As the months went by, co-founder Jock Bartley felt increasingly dissatisfied with the way things had ended. He was the only original member who hadn’t quit the band. Finally he called Ron Albert, hoping he’d have some ideas about replacing Roberts and re-lighting the Firefall flame. Ron suggested Jock get together with JOHN SAMBATARO and CHUCK KIRKPATRICK. Sambataro was a versatile Miami based singer/guitarist/keyboardist/songwriter who sang on record with Stills, Clapton, Dave Mason, McGuinn, Clark & Hillman, and Barry Gibb, among others. John and Jock had actually met back in ’78 when they both played on the Criteria sessions for Andy Gibb’s platinum album, ‘Shadow Dancing.’ Kirkpatrick was a local Miami singer/guitarist who sang with Johnny on a number of the aforementioned sessions and had worked as an engineer at Criteria on such albums as Derek & The Dominos’ “Layla.” Albert then talked to Alan Jacobi, a Miami entertainment lawyer who had a relationship with Atlantic; Jacobi convinced the label to help fund Firefall’s rekindling. Atlantic sprung for some new demos, which led to a new album deal and the spring of 1982 Criteria sessions for the “BREAK OF DAWN” LP, with Ron and brother Howard producing once again. Backing Bartley, Sambataro and Kirkpatrick were an number of Miami session players. The album featured special appearance by Stephen Stills (vocals, guitars, piano), David Sanborn (alto sax), plus former band mates Rick Roberts (additional background vocals) and David Muse (flute, harmonica and vocoder). The first “Break of Dawn” single, the power ballad ‘Always,’ penned by Sambataro and frequent collaborator Paul Crosta, hit the airwaves in late January ’83 – two years after the band’s last single, ‘Staying With It.’ ‘Always’ topped local charts in several markets around the country, but nationally didn’t quite break the Top 40. The album, out in March, made few industry waves.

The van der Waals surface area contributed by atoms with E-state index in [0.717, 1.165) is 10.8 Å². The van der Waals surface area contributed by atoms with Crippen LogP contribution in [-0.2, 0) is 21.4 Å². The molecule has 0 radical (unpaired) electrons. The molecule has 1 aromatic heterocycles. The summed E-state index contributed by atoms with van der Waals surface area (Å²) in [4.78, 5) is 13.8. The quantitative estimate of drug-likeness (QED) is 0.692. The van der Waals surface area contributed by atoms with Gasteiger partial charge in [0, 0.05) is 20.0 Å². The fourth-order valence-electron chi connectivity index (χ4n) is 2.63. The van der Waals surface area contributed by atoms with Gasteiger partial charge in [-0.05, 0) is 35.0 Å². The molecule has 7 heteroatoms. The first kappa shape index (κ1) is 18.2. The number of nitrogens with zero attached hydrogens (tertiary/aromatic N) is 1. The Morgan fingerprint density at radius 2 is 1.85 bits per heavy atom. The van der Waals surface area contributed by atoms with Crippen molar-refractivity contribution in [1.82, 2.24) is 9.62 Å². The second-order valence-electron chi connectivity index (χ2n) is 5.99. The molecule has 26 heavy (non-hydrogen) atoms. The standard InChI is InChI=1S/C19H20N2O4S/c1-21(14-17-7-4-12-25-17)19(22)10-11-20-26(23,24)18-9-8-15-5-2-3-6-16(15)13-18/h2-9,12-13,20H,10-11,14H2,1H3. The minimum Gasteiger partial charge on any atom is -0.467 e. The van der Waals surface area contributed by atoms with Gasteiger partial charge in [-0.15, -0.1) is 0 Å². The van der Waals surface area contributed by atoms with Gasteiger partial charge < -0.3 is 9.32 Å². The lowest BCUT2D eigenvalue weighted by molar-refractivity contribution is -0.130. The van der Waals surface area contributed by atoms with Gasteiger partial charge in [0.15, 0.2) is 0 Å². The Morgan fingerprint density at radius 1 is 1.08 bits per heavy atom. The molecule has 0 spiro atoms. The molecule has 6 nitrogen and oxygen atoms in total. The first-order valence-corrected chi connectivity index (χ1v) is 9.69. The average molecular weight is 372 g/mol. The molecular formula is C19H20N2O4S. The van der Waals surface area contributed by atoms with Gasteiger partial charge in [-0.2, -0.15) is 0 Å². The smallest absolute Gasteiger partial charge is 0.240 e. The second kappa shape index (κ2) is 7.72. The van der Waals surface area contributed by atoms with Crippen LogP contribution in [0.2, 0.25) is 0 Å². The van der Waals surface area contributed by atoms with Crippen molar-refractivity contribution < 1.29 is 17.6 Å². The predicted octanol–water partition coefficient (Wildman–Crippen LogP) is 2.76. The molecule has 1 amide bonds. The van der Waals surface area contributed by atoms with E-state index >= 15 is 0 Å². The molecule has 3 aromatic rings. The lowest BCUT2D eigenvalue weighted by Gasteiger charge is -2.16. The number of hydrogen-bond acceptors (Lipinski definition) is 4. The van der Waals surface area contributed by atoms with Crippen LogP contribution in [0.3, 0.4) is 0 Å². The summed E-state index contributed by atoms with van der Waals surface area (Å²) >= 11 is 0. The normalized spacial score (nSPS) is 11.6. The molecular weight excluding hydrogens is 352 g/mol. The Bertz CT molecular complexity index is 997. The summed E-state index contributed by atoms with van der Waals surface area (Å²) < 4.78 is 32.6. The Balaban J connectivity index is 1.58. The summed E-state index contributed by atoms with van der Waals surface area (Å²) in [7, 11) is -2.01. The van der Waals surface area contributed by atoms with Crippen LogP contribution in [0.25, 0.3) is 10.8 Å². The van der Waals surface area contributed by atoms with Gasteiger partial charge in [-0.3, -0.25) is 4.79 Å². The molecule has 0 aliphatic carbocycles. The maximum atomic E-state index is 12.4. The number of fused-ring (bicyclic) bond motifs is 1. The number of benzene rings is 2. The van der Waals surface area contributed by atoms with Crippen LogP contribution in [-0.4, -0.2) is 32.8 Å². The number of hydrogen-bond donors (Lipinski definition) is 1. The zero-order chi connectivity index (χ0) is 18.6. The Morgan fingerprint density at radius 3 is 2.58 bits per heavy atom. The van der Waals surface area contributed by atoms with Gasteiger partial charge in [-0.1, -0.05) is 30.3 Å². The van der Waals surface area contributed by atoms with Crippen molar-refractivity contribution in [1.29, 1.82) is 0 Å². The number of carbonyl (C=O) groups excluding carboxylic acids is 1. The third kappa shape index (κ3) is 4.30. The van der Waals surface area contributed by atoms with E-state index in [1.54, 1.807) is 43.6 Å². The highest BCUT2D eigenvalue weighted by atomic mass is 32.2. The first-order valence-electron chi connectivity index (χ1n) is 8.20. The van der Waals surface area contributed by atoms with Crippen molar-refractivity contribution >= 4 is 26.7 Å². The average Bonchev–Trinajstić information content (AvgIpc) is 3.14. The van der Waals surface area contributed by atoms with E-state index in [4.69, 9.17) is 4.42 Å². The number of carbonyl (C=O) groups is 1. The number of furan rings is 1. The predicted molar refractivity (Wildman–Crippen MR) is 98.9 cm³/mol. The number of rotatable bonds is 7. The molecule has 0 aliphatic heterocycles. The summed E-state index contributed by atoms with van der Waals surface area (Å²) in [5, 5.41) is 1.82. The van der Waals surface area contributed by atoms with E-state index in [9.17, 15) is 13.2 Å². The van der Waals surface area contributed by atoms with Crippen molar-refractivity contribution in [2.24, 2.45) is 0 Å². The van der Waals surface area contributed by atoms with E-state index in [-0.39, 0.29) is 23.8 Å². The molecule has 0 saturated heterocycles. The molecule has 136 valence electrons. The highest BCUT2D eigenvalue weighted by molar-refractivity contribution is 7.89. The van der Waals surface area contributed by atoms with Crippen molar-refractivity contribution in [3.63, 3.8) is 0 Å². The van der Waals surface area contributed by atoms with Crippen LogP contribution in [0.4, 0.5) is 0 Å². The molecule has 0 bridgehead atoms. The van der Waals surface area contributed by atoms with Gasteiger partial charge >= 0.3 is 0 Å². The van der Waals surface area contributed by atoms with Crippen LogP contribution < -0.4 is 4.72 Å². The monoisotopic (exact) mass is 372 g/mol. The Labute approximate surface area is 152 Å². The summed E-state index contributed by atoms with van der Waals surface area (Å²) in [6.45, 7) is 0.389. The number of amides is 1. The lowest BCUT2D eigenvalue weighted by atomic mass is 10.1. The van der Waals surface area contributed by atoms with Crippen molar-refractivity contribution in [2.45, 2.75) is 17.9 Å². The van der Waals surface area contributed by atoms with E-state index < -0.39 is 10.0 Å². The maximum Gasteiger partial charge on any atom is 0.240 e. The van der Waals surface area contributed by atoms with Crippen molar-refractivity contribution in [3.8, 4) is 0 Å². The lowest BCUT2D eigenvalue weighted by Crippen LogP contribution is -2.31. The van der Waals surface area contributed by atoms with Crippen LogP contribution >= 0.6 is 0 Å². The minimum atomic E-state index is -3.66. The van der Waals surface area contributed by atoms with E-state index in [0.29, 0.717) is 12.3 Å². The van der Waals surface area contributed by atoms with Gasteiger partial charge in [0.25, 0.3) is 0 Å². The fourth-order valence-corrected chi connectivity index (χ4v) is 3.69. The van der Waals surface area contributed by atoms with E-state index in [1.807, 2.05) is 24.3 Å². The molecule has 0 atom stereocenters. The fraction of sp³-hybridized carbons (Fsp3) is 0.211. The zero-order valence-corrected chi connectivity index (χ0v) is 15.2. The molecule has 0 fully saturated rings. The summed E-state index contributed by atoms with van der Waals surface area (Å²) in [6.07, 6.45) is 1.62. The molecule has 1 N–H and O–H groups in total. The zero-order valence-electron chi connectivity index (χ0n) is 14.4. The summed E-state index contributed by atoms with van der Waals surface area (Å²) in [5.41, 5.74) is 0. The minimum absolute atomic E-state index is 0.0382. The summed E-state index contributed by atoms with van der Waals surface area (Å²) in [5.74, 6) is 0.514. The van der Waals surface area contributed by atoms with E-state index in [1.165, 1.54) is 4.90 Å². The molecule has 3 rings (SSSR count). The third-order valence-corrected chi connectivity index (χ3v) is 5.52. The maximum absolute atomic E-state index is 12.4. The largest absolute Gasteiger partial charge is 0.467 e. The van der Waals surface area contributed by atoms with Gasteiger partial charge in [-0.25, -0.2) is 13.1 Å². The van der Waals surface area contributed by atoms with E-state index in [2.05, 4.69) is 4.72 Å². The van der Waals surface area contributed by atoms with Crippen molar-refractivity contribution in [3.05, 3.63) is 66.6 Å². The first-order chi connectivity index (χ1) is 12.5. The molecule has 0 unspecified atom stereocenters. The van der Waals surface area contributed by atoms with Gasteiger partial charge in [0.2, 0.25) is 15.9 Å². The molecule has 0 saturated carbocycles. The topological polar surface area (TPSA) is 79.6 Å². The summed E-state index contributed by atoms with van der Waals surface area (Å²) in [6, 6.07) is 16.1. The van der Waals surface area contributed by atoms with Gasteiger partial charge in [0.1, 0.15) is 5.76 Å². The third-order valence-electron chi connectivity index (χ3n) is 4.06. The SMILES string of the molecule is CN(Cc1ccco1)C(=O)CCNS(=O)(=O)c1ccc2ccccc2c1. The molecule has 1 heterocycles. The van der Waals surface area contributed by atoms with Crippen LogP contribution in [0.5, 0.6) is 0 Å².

The new Firefall nonetheless got the go-ahead to record another LP – and fast. Adding SCOTT KIRKPATRICK (Chuck’s bro) on drums and backing vocals, and Colorado bassist, GREG OVERTON, the group cut their seventh studio LP, “MIRROR OF THE WORLD,” named after Bartley’s song about the effects of violent TV on children. The album had a much harder edge than it’s predecessors, which many programmers thought reflected too great a departure from the classic Firefall sound. Though the first single, the rockin’ ‘Runaway Love,’ written by Bartley, Sambataro and Crosta, briefly appeared in video on MTV and received only limited radio airplay, “MIRROR OF THE WORLD” quickly disappeared.

The band remained a popular live act, continuing to tour without a record deal or current hit throughout the 1980’s, playing fairs, festivals, theaters and bigger clubs, and occasionally joined their friends The Doobie Brothers, The Beach Boys, Little River Band and Bob Seger on bigger stages. Firefall’s original singles were still faves with pop and A/C radio audiences, and as the classic rock radio format evolved, a number of the band’s songs enjoyed renewed exposure. For much of the decade of the ’80s, JOCK BARTLEY was the only original member left, although DAVID MUSE would return to the touring unit for stints sometimes lasting a year or more. Different musicians and singers joined into the touring band over the decade of the 80’s – including STEVE HADJOUPOLOS on woodwinds and keyboards (who tragically died of cancer in 1986) and BOB GAFFNEY on bass and vocals and briefly, EDDIE GLEASON on bass and vocals. As the decade grew to a close, RICK ROBERTS returned to front the group once again. In 1992, Rhino Records responded to the clamor to put out all on CD all the great Firefall music, and so released “FIREFALL: THE GREATEST HITS” which featured all of the singles and AOR favorites, and included one previously unrecorded new song, Bartley’s ‘Run Run Away,’ about the adult victims of past child abuse.